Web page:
Supermarkets must stop telling shoppers to throw away good food by using “overly cautious” shelf life dates which contribute to two million tons of produce being thrown away in the UK every year because it is not used in time, the government has said.
A new draft guidance, written by the the Food Standards Agency, Defra and food charity Wrap, aims to reduce the 7.3 million tonnes of food thrown away in the UK each year, two million tonnes of which is due to it ‘not being used in time’.
The guidance requires retailers to remove ‘Use By’ dates on products unless the food is highly perishable and could harm human health.
On food that will not cause food poisoning, ‘Use By’ dates should be dumped in favour of ‘Best Before.’
Charities are often unable to pass still edible food on to people who need it because giving away food that has passed its ‘Use By’ date is a breach of food safety and labelling law.
The experts behind the new guidelines believe that more appropriate labelling would divert good food away from landfill and towards those who need it.
The guidance suggests that an “increase in product life of all perishable foods’ of just one day could help prevent up to 0.2 million tons of household food waste, potentially saving consumers £600 million on an annual basis.”.
The new guidance also encourages food businesses to end confusing multiple dates by scrapping the ‘Display Until’ or ‘Sell By’ labels and to extend the time the shopper has between opening the food and eating it, warning many of the ‘consume by’ dates may be’over-cautious’.
The environment, food and rural affairs select committee said in April that food waste costs the average person £200 a year and it has encouraged the government to tackle the problem of food waste.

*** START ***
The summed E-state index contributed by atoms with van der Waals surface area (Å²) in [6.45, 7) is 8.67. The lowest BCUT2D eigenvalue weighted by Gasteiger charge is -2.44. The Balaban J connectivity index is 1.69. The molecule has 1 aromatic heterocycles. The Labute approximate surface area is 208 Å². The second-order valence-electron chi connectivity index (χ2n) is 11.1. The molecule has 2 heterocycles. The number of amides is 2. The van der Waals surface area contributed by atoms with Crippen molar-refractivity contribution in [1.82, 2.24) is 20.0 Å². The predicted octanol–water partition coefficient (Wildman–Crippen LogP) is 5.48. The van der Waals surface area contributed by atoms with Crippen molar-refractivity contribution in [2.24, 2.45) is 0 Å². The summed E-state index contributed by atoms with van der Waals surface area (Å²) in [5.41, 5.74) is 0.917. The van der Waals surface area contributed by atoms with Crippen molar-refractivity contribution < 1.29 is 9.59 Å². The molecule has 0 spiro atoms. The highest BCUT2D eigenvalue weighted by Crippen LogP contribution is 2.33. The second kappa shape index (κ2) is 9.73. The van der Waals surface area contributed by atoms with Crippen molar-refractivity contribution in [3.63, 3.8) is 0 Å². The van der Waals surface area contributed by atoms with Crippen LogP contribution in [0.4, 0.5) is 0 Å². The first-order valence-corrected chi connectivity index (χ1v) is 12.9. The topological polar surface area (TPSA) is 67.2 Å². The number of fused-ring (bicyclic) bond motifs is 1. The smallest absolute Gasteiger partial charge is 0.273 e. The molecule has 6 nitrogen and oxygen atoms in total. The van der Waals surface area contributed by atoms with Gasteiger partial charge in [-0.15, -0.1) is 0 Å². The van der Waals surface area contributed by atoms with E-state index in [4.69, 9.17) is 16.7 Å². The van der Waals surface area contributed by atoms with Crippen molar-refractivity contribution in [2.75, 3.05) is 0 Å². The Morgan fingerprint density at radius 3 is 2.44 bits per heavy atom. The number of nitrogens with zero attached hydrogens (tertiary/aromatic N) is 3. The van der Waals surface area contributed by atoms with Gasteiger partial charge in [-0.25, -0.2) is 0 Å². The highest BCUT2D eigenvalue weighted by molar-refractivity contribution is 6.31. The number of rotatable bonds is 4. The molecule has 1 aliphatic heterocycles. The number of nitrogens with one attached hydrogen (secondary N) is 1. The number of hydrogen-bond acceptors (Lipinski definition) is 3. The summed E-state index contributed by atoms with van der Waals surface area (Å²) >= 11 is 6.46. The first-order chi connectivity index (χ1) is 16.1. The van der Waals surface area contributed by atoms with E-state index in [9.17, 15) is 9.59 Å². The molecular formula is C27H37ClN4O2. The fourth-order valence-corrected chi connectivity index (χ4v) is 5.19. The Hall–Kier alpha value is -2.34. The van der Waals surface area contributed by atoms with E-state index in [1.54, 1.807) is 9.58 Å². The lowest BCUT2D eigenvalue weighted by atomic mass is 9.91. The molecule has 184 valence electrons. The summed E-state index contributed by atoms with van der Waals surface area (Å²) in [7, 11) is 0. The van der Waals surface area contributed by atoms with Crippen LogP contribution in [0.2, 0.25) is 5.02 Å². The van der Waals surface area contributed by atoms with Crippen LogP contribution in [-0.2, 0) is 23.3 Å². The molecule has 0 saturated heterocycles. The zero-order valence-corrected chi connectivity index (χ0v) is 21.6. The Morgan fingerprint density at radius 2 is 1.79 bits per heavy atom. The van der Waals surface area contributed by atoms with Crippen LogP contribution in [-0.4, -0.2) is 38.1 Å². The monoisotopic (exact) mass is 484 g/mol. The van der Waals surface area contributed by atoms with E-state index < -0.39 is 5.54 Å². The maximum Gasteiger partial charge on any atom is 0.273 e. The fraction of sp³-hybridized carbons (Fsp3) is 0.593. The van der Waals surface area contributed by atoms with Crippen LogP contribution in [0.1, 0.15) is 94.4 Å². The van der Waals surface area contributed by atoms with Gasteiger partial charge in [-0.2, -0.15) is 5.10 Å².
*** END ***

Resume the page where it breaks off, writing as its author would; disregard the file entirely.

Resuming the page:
Experts say that food businesses choose ‘conservative’ dates on how long food can be kept because they risk legal action or loss of custom if a consumer gets ill or the food is not the standard they have paid for, The Telegraph reports.
People are therefore throwing good food in the bin, which could be perfectly edible days after the dates on the packet if stored appropriately.
Andrew Parry, special adviser of food and drink at Wrap helped to draft the new guidance.
“There certainly seems to have been a movement to shorten these dates over recent years, some dates used to be longer,'” he said as reported in The Telegraph.
The food charity successfully campaigned to extend bagged salad’s open life, which the industry has now agreed to label so it can be consumed within two days rather than one.
Parry said there was a “virtuous circle” where the more that industry can do to educate consumers on how they can keep food properly, the more it can do to extend food life dates.
Producers have recently switched pasteurised fruit juices and hard cheese onto ‘Best Before’ dates, which shows when food is at its highest quality but does not place restrictions on sale and redistribution.
Parry said the issue was covered in the guidance as there was still a long way to go, even suggesting that milk may be one product that can be switched over as research indicates it turns sour before it causes harm.
It is feared retailers are reluctant to change dates on food because, as the guidance clarifies, it is “an offence for a person to sell or supply food which does not meet food safety requirements, or which is not of the nature, substance or quality expected by the consumer”.
The guidance, which is under consultation until August, also states that packaging should clearly instruct customers how to store food, and use the snowflake logo to indicate that most products can be frozen.